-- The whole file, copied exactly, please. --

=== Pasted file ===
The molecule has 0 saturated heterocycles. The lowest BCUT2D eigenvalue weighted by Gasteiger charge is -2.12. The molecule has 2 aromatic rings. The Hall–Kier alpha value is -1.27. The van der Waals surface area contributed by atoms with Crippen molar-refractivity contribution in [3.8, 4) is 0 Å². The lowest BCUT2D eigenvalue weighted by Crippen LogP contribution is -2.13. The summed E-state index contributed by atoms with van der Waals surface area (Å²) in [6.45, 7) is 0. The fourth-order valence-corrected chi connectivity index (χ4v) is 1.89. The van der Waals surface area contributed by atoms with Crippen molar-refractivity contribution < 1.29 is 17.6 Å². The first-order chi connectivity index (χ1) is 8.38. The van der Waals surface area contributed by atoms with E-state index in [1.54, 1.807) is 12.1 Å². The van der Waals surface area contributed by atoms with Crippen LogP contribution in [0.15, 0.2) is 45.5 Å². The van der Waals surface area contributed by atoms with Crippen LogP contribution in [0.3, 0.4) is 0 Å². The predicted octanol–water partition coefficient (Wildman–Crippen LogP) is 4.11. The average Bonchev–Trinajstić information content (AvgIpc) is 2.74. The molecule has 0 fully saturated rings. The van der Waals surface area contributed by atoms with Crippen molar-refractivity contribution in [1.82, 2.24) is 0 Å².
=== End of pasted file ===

The molecule has 0 saturated heterocycles. The lowest BCUT2D eigenvalue weighted by Gasteiger charge is -2.12. The molecule has 2 aromatic rings. The Hall–Kier alpha value is -1.27. The van der Waals surface area contributed by atoms with Crippen molar-refractivity contribution in [3.8, 4) is 0 Å². The lowest BCUT2D eigenvalue weighted by Crippen LogP contribution is -2.13. The summed E-state index contributed by atoms with van der Waals surface area (Å²) in [6.45, 7) is 0. The fourth-order valence-corrected chi connectivity index (χ4v) is 1.89. The van der Waals surface area contributed by atoms with Crippen molar-refractivity contribution < 1.29 is 17.6 Å². The first-order chi connectivity index (χ1) is 8.38. The van der Waals surface area contributed by atoms with E-state index in [1.54, 1.807) is 12.1 Å². The van der Waals surface area contributed by atoms with Crippen LogP contribution in [0.15, 0.2) is 45.5 Å². The van der Waals surface area contributed by atoms with Crippen LogP contribution in [0.3, 0.4) is 0 Å². The predicted octanol–water partition coefficient (Wildman–Crippen LogP) is 4.11. The average Bonchev–Trinajstić information content (AvgIpc) is 2.74. The molecule has 0 fully saturated rings. The van der Waals surface area contributed by atoms with Crippen molar-refractivity contribution in [1.82, 2.24) is 0 Å².